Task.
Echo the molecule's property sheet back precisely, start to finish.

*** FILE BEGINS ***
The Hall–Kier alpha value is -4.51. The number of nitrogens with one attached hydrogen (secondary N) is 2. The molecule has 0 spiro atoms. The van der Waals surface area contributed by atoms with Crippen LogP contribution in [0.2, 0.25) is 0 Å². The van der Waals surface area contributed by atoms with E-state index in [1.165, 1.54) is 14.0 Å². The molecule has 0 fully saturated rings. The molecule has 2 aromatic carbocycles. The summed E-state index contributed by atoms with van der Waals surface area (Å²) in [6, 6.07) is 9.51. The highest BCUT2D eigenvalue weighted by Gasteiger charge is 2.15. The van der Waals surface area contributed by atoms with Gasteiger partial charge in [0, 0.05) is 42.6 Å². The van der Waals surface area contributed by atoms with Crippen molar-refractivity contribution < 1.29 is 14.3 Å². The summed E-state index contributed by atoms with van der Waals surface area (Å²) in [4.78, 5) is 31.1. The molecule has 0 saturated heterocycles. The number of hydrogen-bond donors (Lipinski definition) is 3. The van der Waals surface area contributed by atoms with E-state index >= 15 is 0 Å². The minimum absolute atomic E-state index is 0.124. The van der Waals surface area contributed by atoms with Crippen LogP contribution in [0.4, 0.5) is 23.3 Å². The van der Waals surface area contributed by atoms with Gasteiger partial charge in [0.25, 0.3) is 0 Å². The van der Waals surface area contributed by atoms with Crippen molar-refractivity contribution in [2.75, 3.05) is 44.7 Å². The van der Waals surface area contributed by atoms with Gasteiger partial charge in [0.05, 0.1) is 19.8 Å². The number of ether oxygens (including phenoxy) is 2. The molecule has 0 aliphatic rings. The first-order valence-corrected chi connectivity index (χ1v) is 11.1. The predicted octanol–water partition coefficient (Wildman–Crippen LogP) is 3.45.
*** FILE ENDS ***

The Hall–Kier alpha value is -4.51. The number of nitrogens with one attached hydrogen (secondary N) is 2. The molecule has 0 spiro atoms. The van der Waals surface area contributed by atoms with Crippen LogP contribution in [0.2, 0.25) is 0 Å². The van der Waals surface area contributed by atoms with E-state index in [1.165, 1.54) is 14.0 Å². The molecule has 0 fully saturated rings. The molecule has 2 aromatic carbocycles. The summed E-state index contributed by atoms with van der Waals surface area (Å²) in [6, 6.07) is 9.51. The highest BCUT2D eigenvalue weighted by Gasteiger charge is 2.15. The van der Waals surface area contributed by atoms with Gasteiger partial charge in [0, 0.05) is 42.6 Å². The van der Waals surface area contributed by atoms with Crippen molar-refractivity contribution < 1.29 is 14.3 Å². The summed E-state index contributed by atoms with van der Waals surface area (Å²) in [4.78, 5) is 31.1. The molecule has 0 saturated heterocycles. The number of hydrogen-bond donors (Lipinski definition) is 3. The van der Waals surface area contributed by atoms with E-state index >= 15 is 0 Å². The minimum absolute atomic E-state index is 0.124. The van der Waals surface area contributed by atoms with Crippen LogP contribution in [0.4, 0.5) is 23.3 Å². The van der Waals surface area contributed by atoms with Gasteiger partial charge in [0.25, 0.3) is 0 Å². The van der Waals surface area contributed by atoms with Crippen molar-refractivity contribution in [2.75, 3.05) is 44.7 Å². The van der Waals surface area contributed by atoms with Gasteiger partial charge in [0.05, 0.1) is 19.8 Å². The number of ether oxygens (including phenoxy) is 2. The molecule has 0 aliphatic rings. The first-order valence-corrected chi connectivity index (χ1v) is 11.1. The predicted octanol–water partition coefficient (Wildman–Crippen LogP) is 3.45.